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Serhii Plokhii: "The Ghosts of Yalta: Ukraine and the Religious Division of Europe'

Serhii Plokhii at Cambridge

A leading expert in Eastern European history will examine whether the seeds of the liquidation of the Ukrainian Greek Catholic Church were sown at the 1945 Yalta conference in a free, public lecture this week.

The talk, entitled 'The Ghosts of Yalta: Ukraine and the Religious Division of Europe', will be delivered by Serhii Plokhii, Mykhailo Hrushevsky Professor of History at Harvard University and author of the book Yalta: The Price of Peace (2010). It will take place on Friday, 25 February at 5pm in the Umney Theatre at Robinson College, Cambridge.

The lecture, which is the ninth in the annual Stasiuk series in contemporary Ukrainian Studies, explores the implications of the famous Yalta conference, which brought Winston Churchill, Franklin D Roosevelt, and Joseph Stalin together for eight days in February 1945 to discuss the organisation of post-World War II Europe.

“The Stasiuk Lecture has become a landmark event in the Ukrainian Studies calendar in western Europe"

Dr Rory Finnin


At the end of the Yalta Conference, a special envoy of Franklin Delano Roosevelt and Edward J. Flynn, an American diplomat, travelled to Moscow to meet with Joseph Stalin, Vyacheslav Molotov and the newly elected patriarch of the Russian Orthodox Church to discuss the treatment of religion by Soviet authorities. Less than a month after Flynn concluded his talks in Moscow and went to Rome to see the Pope, the Soviet authorities arrested the entire hierarchy of the Ukrainian Greek Catholic Church in the newly-acquired western provinces of the Soviet Union. Over the course of the following year, the five-million-strong church, which had been under the jurisdiction of Rome, was liquidated, and its faithful persecuted and forced underground.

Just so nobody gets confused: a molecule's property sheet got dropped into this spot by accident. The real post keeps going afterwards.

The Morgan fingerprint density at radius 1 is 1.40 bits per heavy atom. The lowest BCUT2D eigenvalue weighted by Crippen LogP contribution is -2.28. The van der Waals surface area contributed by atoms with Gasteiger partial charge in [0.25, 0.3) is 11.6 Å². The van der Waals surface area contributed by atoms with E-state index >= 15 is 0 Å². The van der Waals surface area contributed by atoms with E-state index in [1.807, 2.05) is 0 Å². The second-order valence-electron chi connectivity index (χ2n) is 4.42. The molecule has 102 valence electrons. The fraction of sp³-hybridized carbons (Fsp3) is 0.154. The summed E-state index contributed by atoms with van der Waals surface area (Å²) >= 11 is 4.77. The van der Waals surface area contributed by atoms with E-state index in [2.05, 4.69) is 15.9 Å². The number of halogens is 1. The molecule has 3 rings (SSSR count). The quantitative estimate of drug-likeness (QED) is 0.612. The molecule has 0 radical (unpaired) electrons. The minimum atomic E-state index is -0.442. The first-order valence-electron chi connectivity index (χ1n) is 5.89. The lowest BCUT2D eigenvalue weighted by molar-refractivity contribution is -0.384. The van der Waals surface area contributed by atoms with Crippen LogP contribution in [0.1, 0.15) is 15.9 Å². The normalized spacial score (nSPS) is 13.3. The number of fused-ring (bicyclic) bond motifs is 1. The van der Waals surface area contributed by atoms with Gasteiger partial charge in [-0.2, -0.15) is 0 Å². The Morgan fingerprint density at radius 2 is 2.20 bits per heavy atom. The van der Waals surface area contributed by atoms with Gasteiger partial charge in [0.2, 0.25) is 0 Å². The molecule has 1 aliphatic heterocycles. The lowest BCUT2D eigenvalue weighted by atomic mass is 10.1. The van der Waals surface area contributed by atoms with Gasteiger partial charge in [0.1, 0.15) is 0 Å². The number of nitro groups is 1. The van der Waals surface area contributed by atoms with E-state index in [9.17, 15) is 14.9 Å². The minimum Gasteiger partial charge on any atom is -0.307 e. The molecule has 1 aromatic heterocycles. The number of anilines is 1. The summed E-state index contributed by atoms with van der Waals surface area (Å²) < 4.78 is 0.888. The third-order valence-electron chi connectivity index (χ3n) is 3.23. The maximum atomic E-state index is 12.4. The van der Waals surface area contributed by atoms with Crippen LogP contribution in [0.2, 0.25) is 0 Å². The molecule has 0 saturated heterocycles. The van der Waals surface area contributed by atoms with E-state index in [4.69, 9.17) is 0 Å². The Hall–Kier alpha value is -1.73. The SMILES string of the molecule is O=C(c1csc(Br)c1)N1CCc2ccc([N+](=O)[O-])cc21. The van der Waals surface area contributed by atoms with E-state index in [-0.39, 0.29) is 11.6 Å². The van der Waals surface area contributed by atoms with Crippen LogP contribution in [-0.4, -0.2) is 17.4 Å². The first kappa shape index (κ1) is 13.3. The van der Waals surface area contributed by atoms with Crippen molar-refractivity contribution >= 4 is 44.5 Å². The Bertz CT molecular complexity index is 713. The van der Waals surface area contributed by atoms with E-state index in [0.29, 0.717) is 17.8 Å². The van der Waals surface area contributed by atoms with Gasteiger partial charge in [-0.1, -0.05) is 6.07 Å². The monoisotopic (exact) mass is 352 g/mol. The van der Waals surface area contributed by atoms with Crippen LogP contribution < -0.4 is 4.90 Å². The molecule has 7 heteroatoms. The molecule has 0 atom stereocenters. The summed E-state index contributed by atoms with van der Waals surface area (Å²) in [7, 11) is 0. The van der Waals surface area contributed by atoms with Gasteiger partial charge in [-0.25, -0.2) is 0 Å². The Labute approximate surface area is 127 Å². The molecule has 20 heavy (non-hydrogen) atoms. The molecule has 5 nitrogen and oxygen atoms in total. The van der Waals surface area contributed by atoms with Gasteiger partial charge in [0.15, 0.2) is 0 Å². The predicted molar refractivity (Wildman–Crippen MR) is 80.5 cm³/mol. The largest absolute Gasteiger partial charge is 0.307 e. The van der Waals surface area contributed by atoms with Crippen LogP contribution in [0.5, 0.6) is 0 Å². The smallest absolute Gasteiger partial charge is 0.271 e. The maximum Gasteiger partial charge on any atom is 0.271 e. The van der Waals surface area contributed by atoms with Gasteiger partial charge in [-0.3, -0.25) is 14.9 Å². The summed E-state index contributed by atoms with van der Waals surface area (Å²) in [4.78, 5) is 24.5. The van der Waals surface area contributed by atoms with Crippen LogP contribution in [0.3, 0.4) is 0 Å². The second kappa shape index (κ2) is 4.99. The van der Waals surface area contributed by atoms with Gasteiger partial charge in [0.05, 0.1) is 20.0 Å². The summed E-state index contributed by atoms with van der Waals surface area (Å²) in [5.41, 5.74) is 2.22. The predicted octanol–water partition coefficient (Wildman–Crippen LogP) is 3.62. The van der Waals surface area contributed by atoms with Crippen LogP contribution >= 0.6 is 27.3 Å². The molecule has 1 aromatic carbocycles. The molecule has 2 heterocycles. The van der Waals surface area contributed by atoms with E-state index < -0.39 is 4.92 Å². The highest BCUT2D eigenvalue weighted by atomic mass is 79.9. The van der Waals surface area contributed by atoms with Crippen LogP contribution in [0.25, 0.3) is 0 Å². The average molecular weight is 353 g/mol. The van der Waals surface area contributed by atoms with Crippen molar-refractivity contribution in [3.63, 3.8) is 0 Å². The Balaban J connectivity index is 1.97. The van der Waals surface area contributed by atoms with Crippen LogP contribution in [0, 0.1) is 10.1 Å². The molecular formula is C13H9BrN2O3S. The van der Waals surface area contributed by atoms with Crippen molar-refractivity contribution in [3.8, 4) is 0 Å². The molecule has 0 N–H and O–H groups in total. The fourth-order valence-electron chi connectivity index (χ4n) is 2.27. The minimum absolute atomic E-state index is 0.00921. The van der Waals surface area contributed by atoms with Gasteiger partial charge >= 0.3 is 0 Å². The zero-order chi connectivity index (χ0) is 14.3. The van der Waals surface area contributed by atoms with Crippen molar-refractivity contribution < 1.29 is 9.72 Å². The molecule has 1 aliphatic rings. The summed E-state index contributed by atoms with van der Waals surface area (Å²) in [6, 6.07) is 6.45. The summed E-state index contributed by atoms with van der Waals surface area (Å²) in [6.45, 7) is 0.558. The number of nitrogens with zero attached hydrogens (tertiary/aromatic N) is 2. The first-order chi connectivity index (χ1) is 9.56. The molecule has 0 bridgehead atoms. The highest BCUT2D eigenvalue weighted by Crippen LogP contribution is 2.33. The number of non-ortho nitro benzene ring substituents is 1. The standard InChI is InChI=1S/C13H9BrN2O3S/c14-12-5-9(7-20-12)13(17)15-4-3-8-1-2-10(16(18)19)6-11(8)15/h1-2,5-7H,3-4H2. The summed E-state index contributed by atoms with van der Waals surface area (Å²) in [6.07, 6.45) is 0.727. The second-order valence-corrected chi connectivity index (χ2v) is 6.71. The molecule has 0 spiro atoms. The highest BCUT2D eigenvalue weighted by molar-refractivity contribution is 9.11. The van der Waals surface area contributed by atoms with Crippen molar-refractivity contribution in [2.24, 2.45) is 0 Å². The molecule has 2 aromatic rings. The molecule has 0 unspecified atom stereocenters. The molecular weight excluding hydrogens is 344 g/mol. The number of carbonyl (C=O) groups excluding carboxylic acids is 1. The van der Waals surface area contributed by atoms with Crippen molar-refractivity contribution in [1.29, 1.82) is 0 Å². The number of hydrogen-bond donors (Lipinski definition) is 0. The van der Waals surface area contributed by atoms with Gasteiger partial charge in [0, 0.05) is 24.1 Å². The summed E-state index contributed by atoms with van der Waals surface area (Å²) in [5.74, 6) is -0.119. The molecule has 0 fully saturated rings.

Professor Plokhii’s talk will question whether these acts of violence had anything to do with the decisions made at Yalta and Flynn's trip to Moscow. The talk engages this and other related questions, elucidating previously unknown aspects of the division of Europe into spheres of influence.

Initiated in 2003 with the support of the Stasiuk Programme at the University of Alberta, the annual Stasiuk Lecture in Contemporary Ukrainian Studies explores the internal dynamics and international implications of events in today's Ukraine and features the foremost experts in the fields of Ukrainian politics, history, and society.

“The Stasiuk Lecture has become a landmark event in the Ukrainian Studies calendar in western Europe," said Dr Rory Finnin, University Lecturer in Ukrainian Studies and Director of the Cambridge Ukrainian Studies programme. “As the lecture series enters its second decade, we are very honoured to have the versatile and accomplished historian Serhii Plokhii share his groundbreaking research into the ways in which the Yalta Conference helped shape the destiny of contemporary Ukraine, and of Europe itself.”

Serhii Plokhii is Mykhailo Hrushevsky Professor of Ukrainian History at Harvard University. His research interests include the intellectual, cultural, and international history of Eastern Europe, with an emphasis on Ukraine. He is the author of Ukraine and Russia: Representations of the Past (2008) and The Origins of the Slavic Nations: Premodern Identities in Russia, Ukraine and Belarus (2006), among other works.

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